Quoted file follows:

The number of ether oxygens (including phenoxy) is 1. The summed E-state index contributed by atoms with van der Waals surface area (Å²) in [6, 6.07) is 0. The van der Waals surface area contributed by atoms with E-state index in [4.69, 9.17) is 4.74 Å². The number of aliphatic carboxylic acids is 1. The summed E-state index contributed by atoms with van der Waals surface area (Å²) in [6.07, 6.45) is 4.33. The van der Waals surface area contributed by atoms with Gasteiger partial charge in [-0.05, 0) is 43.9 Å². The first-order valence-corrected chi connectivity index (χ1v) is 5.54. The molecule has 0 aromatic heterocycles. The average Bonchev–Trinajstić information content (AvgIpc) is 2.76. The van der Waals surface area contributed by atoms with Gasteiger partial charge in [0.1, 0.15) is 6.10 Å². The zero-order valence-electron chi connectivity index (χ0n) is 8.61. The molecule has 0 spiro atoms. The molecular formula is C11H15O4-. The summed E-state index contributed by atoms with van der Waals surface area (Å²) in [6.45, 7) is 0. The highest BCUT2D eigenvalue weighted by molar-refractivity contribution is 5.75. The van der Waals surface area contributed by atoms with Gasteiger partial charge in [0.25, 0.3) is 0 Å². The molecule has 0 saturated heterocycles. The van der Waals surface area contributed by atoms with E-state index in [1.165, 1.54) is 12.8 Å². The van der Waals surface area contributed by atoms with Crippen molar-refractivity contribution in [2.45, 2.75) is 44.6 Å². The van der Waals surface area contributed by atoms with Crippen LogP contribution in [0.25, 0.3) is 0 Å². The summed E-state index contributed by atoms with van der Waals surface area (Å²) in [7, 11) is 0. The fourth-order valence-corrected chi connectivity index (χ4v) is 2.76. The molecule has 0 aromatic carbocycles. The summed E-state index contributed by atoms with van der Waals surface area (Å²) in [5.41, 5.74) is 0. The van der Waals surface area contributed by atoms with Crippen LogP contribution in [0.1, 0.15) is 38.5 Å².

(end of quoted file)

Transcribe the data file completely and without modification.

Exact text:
The number of ether oxygens (including phenoxy) is 1. The summed E-state index contributed by atoms with van der Waals surface area (Å²) in [6, 6.07) is 0. The van der Waals surface area contributed by atoms with E-state index in [4.69, 9.17) is 4.74 Å². The number of aliphatic carboxylic acids is 1. The summed E-state index contributed by atoms with van der Waals surface area (Å²) in [6.07, 6.45) is 4.33. The van der Waals surface area contributed by atoms with Gasteiger partial charge in [-0.05, 0) is 43.9 Å². The first-order valence-corrected chi connectivity index (χ1v) is 5.54. The molecule has 0 aromatic heterocycles. The average Bonchev–Trinajstić information content (AvgIpc) is 2.76. The van der Waals surface area contributed by atoms with Gasteiger partial charge in [0.1, 0.15) is 6.10 Å². The zero-order valence-electron chi connectivity index (χ0n) is 8.61. The molecule has 0 spiro atoms. The molecular formula is C11H15O4-. The summed E-state index contributed by atoms with van der Waals surface area (Å²) in [6.45, 7) is 0. The highest BCUT2D eigenvalue weighted by molar-refractivity contribution is 5.75. The van der Waals surface area contributed by atoms with Gasteiger partial charge in [0.25, 0.3) is 0 Å². The molecule has 0 saturated heterocycles. The van der Waals surface area contributed by atoms with E-state index in [1.165, 1.54) is 12.8 Å². The van der Waals surface area contributed by atoms with Crippen molar-refractivity contribution in [2.45, 2.75) is 44.6 Å². The van der Waals surface area contributed by atoms with Crippen LogP contribution in [0.25, 0.3) is 0 Å². The summed E-state index contributed by atoms with van der Waals surface area (Å²) in [7, 11) is 0. The fourth-order valence-corrected chi connectivity index (χ4v) is 2.76. The molecule has 0 aromatic carbocycles. The summed E-state index contributed by atoms with van der Waals surface area (Å²) in [5.41, 5.74) is 0. The van der Waals surface area contributed by atoms with Crippen LogP contribution in [0.1, 0.15) is 38.5 Å².